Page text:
As much as I hate to say this....
....but BT are right.
IF BT are forced to allow others access to their networks, so should BT have access to the others networks and the bigger players should no longer be allow to pocket the cash.
BT is pressuring communications regulator Ofcom to end what it described as a "pricing distortion" in the wholesale broadband market that has protected rivals BSkyB and TalkTalk for nearly 10 years. The former national telco would like the watchdog to end maximum limits set on the prices rivals BSkyB and TalkTalk have to pay …
If they had not invested a penny in that time your statement is correct, about the only thin left will be the ducts. BT are an impossible position being forced to give space and to competition but not getting anything back.
The reason so many cable companies failed is because it costs huge amounts to put the infrastructure in. The investment risk is all with BT.
BT's infrastructure was provided by the taxpayer almost 30 years ago and it came with an expensive universal service obligation (rememberr the "Thunderbirds" advert?) and a license which prevented them offering entertainment services. After 30 years the bits of the network which are still in use are more of a hindrance than an asset (all that dodgy "last mile" copper and aluminium wiring we all love to complain about) and it's only recently that they've been able to offer services like BT Vision which allow them to add value to the basic services.
In the meantime BSB, TalkTalk et-al appear to have done precisely nothing in terms of infrastructure while (what's now become) Virgin Media picked up the assets of failing regional cable TV franchises at knock-down prices and have done nothing to extend their presence outside the areas originally served by those franchises. If they don't like the idea of doing business on BTs terms maybe they could at least make a start on putting their own infrastructure in place?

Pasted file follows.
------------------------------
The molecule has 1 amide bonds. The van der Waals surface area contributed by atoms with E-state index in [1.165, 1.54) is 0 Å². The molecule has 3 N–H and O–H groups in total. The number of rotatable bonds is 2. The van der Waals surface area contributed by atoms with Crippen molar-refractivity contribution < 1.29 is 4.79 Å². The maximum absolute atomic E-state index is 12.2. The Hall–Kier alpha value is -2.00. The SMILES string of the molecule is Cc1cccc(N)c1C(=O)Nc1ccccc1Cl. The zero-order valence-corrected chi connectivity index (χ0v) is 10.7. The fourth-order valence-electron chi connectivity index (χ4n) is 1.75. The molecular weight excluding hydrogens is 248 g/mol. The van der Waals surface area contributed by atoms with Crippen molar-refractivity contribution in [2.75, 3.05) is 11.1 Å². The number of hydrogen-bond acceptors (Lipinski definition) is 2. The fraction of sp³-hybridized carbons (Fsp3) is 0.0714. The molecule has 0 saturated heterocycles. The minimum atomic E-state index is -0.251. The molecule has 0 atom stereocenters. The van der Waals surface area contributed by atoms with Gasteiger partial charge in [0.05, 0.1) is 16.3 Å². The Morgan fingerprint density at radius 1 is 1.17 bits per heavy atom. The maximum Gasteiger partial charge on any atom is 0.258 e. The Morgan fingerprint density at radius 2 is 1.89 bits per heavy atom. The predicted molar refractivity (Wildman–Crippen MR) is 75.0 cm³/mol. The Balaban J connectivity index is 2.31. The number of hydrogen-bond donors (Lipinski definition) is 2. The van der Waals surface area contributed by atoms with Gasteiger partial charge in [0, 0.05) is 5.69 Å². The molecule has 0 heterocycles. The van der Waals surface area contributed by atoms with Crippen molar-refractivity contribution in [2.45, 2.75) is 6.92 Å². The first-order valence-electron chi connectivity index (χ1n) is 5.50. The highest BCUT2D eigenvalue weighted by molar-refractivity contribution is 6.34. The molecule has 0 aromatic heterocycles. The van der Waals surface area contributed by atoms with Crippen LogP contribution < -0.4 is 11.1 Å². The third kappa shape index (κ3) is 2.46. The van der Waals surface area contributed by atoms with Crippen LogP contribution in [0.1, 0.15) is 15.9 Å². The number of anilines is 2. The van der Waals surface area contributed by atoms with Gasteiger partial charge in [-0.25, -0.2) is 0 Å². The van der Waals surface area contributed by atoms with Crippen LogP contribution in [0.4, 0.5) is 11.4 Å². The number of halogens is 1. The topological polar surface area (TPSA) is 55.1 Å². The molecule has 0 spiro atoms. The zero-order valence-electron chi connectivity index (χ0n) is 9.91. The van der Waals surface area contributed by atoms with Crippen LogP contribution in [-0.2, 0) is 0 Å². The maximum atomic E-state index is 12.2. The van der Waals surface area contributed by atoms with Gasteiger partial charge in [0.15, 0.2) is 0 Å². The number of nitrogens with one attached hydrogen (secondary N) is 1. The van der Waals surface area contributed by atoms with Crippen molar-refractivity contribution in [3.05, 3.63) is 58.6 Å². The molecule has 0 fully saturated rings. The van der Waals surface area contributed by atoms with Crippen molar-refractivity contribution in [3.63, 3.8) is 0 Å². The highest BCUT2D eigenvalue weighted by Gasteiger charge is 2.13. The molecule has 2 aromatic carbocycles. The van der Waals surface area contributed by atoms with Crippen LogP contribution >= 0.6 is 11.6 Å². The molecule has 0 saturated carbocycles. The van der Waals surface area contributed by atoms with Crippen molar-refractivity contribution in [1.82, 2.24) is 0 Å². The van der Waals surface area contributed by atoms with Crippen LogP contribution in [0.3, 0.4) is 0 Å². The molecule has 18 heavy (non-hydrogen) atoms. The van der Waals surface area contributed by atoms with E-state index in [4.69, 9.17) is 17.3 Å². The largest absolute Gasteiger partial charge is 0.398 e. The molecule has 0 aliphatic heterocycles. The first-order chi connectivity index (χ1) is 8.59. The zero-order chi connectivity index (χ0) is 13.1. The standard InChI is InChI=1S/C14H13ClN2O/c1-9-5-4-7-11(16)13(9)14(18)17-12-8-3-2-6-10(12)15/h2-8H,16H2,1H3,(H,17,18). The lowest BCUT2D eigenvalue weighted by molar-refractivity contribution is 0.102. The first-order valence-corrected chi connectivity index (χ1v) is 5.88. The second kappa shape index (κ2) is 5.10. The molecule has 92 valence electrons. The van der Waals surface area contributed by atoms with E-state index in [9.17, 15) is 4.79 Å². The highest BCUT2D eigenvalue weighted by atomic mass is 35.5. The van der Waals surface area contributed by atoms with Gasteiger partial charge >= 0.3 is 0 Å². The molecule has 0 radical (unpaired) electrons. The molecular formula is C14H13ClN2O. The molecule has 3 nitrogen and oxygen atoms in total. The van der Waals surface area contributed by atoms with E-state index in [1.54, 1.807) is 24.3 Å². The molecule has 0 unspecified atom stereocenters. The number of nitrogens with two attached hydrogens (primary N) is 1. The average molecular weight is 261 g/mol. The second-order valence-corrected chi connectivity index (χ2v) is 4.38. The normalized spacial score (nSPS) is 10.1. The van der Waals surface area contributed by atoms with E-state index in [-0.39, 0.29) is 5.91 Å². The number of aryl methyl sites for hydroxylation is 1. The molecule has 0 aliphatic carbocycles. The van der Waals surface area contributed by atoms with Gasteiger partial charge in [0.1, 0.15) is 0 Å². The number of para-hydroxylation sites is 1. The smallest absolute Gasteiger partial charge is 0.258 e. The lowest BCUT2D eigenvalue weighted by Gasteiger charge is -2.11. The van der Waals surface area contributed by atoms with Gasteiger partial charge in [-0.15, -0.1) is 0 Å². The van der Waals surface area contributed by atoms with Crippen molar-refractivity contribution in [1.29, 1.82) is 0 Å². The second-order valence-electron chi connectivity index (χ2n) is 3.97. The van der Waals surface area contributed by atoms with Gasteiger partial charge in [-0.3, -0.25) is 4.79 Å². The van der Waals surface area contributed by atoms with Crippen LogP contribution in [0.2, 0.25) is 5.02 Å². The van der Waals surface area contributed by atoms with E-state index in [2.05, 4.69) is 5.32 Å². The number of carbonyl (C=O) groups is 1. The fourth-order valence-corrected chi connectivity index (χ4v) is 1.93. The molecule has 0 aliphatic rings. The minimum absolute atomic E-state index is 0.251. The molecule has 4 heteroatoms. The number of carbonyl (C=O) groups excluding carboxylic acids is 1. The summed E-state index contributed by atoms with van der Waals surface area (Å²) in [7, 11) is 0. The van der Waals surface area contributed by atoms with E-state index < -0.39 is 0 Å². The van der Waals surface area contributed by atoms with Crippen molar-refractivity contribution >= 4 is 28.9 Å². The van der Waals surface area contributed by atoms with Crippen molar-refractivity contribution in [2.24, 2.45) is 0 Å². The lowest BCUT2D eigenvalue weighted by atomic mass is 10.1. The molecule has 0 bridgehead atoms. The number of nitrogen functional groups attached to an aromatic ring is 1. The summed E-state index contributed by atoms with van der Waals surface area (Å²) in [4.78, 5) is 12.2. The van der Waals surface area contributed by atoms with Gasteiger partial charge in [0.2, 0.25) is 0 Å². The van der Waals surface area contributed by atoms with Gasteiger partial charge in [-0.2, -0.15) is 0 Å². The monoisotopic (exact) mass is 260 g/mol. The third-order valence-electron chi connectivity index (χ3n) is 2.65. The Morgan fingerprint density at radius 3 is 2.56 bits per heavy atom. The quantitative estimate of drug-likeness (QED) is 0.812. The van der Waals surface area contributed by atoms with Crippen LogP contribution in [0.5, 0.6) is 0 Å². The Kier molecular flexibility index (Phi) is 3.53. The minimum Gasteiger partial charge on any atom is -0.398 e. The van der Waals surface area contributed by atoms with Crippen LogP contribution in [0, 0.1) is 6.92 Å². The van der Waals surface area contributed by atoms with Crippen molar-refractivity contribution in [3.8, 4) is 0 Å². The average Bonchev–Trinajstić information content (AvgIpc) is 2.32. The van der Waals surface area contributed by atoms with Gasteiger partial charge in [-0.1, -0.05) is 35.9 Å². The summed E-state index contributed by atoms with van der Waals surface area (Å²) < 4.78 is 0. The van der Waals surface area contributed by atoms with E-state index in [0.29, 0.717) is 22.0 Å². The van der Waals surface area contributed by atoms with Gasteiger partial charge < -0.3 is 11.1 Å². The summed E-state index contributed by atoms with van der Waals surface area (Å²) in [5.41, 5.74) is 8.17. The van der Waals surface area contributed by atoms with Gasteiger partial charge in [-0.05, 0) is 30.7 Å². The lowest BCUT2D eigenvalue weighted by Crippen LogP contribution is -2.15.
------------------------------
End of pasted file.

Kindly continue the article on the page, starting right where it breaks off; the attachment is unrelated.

"Except BTs network was originally provided by the tax payer."
There's always one idiot that makes this statement. Firstly, the network was not paid for by the tax payer. It was funded by the Post Office (and before that the GPO) using the charges levied against what the state organisation cared to call subscribers. Indeed, in most years the UK government took a levy off of the PO telecommunication operations which were profitable due to the high charges (whilst simultaneously limiting investment through borrowing caps, as it was considered part of public finances - that's why party lines persisted well into the 1970s and beyond).
However, even if the tax payer had paid for the network, its irrelevant. The whole operation, network and all, was sold to private investors. It wasn't a gift. Indeed, if you adjust for inflation, the amount raised by the sale of BT shares over three tranches is considerably more than BT's market capitalisation. This is not helped because the shareholder was landed with a huge pension liability, largely because of the inflated UK workforce (over 250,000 at the time of privatisation). Be glad its not like the Royal Mail, where the pension black hole has had to be taken over by the government to make that organisation financially viable.
Bear in mind, those that bought shares in originally did so in a completely different regulatory environment, and this was changed retrospectively, much to the shareholders disadvantage.
Except BTs network was originally provided by the tax payer.